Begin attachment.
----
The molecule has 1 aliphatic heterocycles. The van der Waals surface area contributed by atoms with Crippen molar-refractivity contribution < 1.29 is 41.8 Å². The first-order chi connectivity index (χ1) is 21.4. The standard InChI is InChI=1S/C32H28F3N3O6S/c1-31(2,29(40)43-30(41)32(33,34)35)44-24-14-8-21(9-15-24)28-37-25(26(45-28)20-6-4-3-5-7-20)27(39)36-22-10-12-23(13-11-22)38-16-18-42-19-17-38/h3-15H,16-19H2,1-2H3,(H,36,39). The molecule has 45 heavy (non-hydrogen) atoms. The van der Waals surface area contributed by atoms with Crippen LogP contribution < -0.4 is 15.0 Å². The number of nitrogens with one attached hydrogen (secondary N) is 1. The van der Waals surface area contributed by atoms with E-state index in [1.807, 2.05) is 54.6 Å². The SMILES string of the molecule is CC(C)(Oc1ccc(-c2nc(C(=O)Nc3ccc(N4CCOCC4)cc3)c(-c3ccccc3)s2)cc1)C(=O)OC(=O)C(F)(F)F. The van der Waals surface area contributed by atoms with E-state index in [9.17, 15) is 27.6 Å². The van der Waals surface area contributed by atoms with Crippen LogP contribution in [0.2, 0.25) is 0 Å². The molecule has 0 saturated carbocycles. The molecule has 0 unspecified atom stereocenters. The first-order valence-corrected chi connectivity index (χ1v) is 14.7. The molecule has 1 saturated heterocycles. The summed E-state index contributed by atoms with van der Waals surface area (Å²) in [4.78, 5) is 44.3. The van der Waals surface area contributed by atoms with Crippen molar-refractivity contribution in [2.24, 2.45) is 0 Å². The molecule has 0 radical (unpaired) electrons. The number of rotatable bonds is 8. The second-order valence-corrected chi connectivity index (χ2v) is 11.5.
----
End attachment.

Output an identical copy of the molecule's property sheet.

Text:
The molecule has 1 aliphatic heterocycles. The van der Waals surface area contributed by atoms with Crippen molar-refractivity contribution < 1.29 is 41.8 Å². The first-order chi connectivity index (χ1) is 21.4. The standard InChI is InChI=1S/C32H28F3N3O6S/c1-31(2,29(40)43-30(41)32(33,34)35)44-24-14-8-21(9-15-24)28-37-25(26(45-28)20-6-4-3-5-7-20)27(39)36-22-10-12-23(13-11-22)38-16-18-42-19-17-38/h3-15H,16-19H2,1-2H3,(H,36,39). The molecule has 45 heavy (non-hydrogen) atoms. The van der Waals surface area contributed by atoms with Crippen LogP contribution < -0.4 is 15.0 Å². The number of nitrogens with one attached hydrogen (secondary N) is 1. The van der Waals surface area contributed by atoms with E-state index in [1.807, 2.05) is 54.6 Å². The SMILES string of the molecule is CC(C)(Oc1ccc(-c2nc(C(=O)Nc3ccc(N4CCOCC4)cc3)c(-c3ccccc3)s2)cc1)C(=O)OC(=O)C(F)(F)F. The van der Waals surface area contributed by atoms with E-state index in [9.17, 15) is 27.6 Å². The van der Waals surface area contributed by atoms with Crippen LogP contribution in [0.2, 0.25) is 0 Å². The molecule has 0 saturated carbocycles. The molecule has 0 unspecified atom stereocenters. The first-order valence-corrected chi connectivity index (χ1v) is 14.7. The molecule has 1 saturated heterocycles. The summed E-state index contributed by atoms with van der Waals surface area (Å²) in [4.78, 5) is 44.3. The van der Waals surface area contributed by atoms with Crippen molar-refractivity contribution in [2.24, 2.45) is 0 Å². The molecule has 0 radical (unpaired) electrons. The number of rotatable bonds is 8. The second-order valence-corrected chi connectivity index (χ2v) is 11.5.